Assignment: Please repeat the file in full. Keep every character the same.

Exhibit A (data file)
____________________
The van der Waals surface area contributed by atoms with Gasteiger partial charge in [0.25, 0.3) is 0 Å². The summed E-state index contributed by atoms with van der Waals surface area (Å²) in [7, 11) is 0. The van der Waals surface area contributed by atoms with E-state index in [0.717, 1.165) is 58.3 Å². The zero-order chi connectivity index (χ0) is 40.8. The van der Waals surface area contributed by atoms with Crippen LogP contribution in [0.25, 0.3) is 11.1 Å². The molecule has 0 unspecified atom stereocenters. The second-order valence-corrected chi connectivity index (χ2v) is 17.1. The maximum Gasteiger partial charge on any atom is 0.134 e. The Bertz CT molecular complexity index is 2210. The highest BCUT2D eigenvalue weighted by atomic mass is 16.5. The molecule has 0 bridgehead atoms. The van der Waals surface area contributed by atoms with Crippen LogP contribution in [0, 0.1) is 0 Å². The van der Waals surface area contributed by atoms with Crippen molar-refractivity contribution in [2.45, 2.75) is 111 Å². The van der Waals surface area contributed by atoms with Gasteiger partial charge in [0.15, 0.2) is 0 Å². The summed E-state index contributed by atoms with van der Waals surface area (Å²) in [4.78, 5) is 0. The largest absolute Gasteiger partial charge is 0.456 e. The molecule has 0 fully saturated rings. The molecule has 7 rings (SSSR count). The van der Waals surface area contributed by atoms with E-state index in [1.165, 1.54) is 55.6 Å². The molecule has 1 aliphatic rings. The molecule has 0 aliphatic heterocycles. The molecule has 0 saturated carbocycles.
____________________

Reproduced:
The van der Waals surface area contributed by atoms with Gasteiger partial charge in [0.25, 0.3) is 0 Å². The summed E-state index contributed by atoms with van der Waals surface area (Å²) in [7, 11) is 0. The van der Waals surface area contributed by atoms with E-state index in [0.717, 1.165) is 58.3 Å². The zero-order chi connectivity index (χ0) is 40.8. The van der Waals surface area contributed by atoms with Crippen LogP contribution in [0.25, 0.3) is 11.1 Å². The molecule has 0 unspecified atom stereocenters. The second-order valence-corrected chi connectivity index (χ2v) is 17.1. The maximum Gasteiger partial charge on any atom is 0.134 e. The Bertz CT molecular complexity index is 2210. The highest BCUT2D eigenvalue weighted by atomic mass is 16.5. The molecule has 0 bridgehead atoms. The van der Waals surface area contributed by atoms with Crippen LogP contribution in [0, 0.1) is 0 Å². The van der Waals surface area contributed by atoms with Crippen molar-refractivity contribution in [2.45, 2.75) is 111 Å². The van der Waals surface area contributed by atoms with Gasteiger partial charge in [0.15, 0.2) is 0 Å². The summed E-state index contributed by atoms with van der Waals surface area (Å²) in [4.78, 5) is 0. The largest absolute Gasteiger partial charge is 0.456 e. The molecule has 0 fully saturated rings. The molecule has 7 rings (SSSR count). The van der Waals surface area contributed by atoms with E-state index in [1.165, 1.54) is 55.6 Å². The molecule has 1 aliphatic rings. The molecule has 0 aliphatic heterocycles. The molecule has 0 saturated carbocycles.